$9 Million Bad Faith Verdict
LOS ANGELES JURY SLAPS AVIATION INSURER WITH BAD-FAITH VERDICT OF $1.8 MILLION COMPENSATORY AND $7.2 MILLION IN PUNITIVE DAMAGES
Last Friday a Los Angeles jury returned a verdict against an aviation insurer for over $9 million in compensatory and punitive damages. The jury in the case entitled National Test Pilot School, et al., vs. Ranger Insurance Company, Los Angeles County Superior Court Case No. LC042481, found that Ranger Insurance Company had acted maliciously and in conscious disregard of its insureds’ rights in its bad-faith handling of an aircraft property loss claim.
In October of 1995, the aircraft was damaged. The school sought to have the aircraft repaired and submitted a claim to its insurance company, Ranger Insurance Company, of Houston, Texas. At trial, the insurer was represented by Arthur Wasserman of Wasserman & Miller, 16380 Roscoe Boulevard, Suite 120, Van Nuys, California 91406-1221; (818) 895-8234. Notwithstanding the directions of the aircraft manufacturer and the FAA, the insurer’s adjusters insisted that the aircraft could and should be repaired without utilizing the manufacturer’s drawings by a repair station located in Northern California that had never even heard of a Firecracker before this claim, let alone worked on one. The bid submitted by the insurer’s selected repair station (incidentally, also a Ranger insured) was woefully lacking in detail and grossly underestimated in terms of the man hours required to do the job.
The insureds were very concerned about the qualifications of Ranger’s selected repair station, and were vehement that the repairs could only be undertaken if the repair station had in its possession the manufacturer’s drawings. The insureds persisted in the refusal to accept the insurer’s suggested repair plan that, in the insureds’ opinions, would have been inadequate, illegal and dangerous. The insurer failed to seek out information from the manufacturer or the FAA to assist in its evaluation. In fact, the insurer even refused to obtain bids/evaluations from any other repair station. Ranger flatly ignored and refused to acknowledge the insureds’ concerns, stating that aircraft are routinely repaired without manufacturers’ drawings. Although that may be the case with mass-produced aircraft, the insurer’s position was completely unfounded with respect to revenue-generating aircraft, used for hire, to train jet test pilots. The Firecracker was routinely operated in maneuvers, pulling up to 6 "G’s." The operating limitations issued by the FAA governing the use of a Firecracker mandated that the required repairs could only be undertaken by a qualified repair station that had the manufacturer’s drawings.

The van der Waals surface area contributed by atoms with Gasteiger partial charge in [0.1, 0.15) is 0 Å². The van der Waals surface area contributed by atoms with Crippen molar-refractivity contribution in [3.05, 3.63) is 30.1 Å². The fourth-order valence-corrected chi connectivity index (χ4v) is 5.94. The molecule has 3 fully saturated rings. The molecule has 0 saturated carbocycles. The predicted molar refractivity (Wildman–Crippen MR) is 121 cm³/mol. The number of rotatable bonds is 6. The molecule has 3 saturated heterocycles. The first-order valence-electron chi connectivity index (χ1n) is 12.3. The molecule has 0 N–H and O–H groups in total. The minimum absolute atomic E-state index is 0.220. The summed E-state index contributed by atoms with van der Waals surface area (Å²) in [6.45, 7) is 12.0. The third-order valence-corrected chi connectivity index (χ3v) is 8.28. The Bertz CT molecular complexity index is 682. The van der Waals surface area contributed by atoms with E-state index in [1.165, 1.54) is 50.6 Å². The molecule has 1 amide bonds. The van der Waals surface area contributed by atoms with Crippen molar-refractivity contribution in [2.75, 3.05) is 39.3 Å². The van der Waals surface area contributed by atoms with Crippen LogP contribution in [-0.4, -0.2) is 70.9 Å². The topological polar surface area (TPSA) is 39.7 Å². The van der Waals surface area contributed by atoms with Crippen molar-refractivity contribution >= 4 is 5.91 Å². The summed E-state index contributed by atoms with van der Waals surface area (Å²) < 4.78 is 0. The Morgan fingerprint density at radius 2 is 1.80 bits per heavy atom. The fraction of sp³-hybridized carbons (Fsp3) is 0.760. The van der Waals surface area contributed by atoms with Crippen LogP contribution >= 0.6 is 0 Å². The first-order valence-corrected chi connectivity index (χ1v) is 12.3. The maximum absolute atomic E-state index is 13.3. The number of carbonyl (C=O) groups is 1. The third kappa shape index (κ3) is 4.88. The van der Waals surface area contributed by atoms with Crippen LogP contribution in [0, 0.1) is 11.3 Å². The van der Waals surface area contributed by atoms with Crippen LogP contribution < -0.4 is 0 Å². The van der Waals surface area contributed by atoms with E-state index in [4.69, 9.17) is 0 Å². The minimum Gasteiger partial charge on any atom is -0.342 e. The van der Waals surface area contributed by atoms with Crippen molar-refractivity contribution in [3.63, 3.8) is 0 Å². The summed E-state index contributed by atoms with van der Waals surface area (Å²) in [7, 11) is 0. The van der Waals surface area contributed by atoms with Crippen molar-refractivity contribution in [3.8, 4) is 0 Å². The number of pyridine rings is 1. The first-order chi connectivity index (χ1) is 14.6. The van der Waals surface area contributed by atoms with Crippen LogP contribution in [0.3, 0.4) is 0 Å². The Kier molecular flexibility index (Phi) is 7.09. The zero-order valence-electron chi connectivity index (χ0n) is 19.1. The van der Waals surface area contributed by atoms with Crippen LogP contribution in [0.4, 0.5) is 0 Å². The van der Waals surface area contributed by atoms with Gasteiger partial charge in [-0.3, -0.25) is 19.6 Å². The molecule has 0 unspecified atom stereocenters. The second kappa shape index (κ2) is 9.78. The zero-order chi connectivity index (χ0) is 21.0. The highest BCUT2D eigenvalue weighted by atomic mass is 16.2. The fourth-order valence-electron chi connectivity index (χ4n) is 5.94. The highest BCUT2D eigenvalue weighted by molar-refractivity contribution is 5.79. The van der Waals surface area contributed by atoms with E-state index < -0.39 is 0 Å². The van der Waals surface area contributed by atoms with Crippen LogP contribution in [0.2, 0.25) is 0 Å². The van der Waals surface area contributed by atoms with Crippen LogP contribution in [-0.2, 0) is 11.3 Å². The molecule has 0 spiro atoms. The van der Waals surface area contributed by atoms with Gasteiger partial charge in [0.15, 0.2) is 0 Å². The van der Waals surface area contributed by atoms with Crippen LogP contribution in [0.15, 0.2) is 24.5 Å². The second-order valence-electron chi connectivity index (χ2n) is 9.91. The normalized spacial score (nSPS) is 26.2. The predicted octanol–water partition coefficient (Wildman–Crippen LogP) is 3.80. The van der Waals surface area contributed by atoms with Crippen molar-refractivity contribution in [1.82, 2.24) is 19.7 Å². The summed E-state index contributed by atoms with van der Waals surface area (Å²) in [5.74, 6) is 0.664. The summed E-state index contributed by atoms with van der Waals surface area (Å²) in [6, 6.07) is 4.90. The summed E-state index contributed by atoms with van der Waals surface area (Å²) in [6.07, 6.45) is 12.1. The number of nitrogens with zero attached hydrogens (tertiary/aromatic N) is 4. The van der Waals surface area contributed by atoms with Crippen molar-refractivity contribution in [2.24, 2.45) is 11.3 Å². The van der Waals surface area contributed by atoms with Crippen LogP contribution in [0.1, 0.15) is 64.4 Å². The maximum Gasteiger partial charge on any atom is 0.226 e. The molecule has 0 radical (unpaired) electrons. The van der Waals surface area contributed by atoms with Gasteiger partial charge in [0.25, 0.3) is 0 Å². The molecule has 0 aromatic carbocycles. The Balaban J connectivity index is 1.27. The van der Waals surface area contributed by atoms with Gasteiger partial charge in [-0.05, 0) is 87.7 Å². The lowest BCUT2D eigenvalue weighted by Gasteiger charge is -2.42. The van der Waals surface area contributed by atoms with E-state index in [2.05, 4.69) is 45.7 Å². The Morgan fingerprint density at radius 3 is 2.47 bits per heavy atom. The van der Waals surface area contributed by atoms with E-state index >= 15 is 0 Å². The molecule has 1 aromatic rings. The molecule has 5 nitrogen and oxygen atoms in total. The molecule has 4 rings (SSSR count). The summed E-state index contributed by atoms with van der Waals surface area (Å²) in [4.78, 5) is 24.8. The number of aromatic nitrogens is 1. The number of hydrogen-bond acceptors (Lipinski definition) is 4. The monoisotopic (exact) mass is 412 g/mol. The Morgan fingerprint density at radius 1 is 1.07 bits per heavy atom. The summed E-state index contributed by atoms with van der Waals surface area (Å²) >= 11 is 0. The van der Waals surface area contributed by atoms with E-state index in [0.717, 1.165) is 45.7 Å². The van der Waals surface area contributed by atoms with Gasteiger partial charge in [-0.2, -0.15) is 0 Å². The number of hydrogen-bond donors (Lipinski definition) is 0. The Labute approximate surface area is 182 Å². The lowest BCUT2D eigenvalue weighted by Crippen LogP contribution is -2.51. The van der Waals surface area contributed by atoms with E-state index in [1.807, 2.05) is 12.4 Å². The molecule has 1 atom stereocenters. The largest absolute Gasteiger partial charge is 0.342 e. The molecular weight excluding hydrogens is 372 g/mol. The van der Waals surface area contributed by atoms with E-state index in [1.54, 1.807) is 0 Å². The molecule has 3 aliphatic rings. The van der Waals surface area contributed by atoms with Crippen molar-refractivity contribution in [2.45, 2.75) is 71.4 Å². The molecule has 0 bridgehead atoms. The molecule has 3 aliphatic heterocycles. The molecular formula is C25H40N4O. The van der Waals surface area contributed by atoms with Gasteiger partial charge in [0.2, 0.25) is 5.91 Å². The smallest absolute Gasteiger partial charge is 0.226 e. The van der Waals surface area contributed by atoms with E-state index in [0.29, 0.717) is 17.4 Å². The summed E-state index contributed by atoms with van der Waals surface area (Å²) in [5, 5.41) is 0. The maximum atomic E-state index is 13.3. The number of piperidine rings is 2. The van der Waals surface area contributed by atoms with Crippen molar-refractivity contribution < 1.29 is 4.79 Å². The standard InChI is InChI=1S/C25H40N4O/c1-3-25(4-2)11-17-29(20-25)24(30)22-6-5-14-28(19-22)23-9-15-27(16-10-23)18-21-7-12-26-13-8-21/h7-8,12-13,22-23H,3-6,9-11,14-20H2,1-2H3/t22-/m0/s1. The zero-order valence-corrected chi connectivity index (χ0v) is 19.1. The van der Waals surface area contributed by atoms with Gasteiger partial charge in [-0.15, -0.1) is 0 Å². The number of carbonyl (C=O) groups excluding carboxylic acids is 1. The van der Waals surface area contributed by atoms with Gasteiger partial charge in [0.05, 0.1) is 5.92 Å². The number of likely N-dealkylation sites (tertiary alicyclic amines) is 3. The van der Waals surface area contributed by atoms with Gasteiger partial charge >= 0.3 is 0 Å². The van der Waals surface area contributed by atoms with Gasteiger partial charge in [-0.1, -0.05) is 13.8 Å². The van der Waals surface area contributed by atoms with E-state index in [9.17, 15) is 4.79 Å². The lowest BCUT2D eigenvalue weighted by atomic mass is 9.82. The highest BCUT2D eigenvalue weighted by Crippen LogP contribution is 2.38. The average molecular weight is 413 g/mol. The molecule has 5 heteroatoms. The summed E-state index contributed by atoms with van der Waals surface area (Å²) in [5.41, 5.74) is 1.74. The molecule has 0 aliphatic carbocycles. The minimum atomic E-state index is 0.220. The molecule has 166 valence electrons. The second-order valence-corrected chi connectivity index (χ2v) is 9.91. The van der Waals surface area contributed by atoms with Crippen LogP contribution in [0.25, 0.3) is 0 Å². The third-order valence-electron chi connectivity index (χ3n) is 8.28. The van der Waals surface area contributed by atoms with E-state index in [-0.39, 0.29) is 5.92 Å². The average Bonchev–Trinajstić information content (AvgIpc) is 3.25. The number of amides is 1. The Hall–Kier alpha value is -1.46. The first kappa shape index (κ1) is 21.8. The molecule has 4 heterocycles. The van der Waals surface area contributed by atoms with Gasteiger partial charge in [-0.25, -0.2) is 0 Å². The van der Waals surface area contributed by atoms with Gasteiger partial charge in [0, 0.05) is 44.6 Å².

When attempts were made to obtain the manufacturer’s drawings for the repair station (since the foreign manufacturer was no longer in business, the drawings had to be obtained from a private person), the insurer intentionally interfered with the negotiations and ultimately terminated the effort to obtain the drawings. In the end, the insurer did nothing to effectuate the safe repair of the aircraft. Its adjusters refused to communicate further with the insureds and ultimately invited the insureds to sue the insurer.
On February 9, 2001, after a month-long trial, presided over by Judge Ernest G. Williams, the jury returned its unanimous verdict, finding that Ranger Insurance Company had not only acted in bad faith, but had done so maliciously and in conscious disregard for the rights and safety of its insureds, National Test Pilot School and Flight Research, Inc. The action could have been settled one year ago for $600,000.00. The settlement was frustrated by the insistence of the insurer’s adjuster that he maintain control over how the aircraft was to be repaired, as well as the distribution of money for that repair. The jury awarded compensatory damages in the amount of $1,803,014, and punitive damages in the amount of $7,222,500.
When asked about the verdict, Mr. Robbins replied that the individual jurors were outraged at the insurer’s stonewall claims handling tactics and wanted to be sure this conduct never happened again. "The claims handling decisions were made for no reason other than to try to force the test pilot school to accept a repair that would have been unsafe and illegal. Fortunately, the school had the tenacity and integrity to hang on the five years it took for this claim to be resolved." Mr. Robbins also remarked that the jury felt the adjuster had not been credible during trial.
When he questioned jurors concerning the amount of the punitive damage award ($7,225,500.00), they replied, "The sum of $225,500.00 was symbolic, and intended to send a message to Ranger and its adjuster that their bad-faith conduct and misrepresentations would not be countenanced." The sum of $225,500.00 represented what Ranger’s adjusters insisted was the cost to repair the aircraft. Evidence during trial established that a proper repair would have cost almost double that amount. "What this case was all about was how blind arrogance, if left unsupervised, can completely disrupt the insurer/insured relationship and, in the end, bring a verdict that cost the insurance company and its adjuster more than ten times what it would have cost had the insurance company treated its insureds in a reasonable, responsible fashion."
National Test Pilot School and Flight Research, Inc., look forward to having the Firecracker back in their fleet and operational within five months.
Any inquiries and requests for further information should be directed to Clay Robbins III of the law firm of Maga a, Cathcart & McCarthy, 1801 Avenue of the Stars, Suite 600, Los Angeles, California 90067-5899 (310) 553-6630; email@example.com.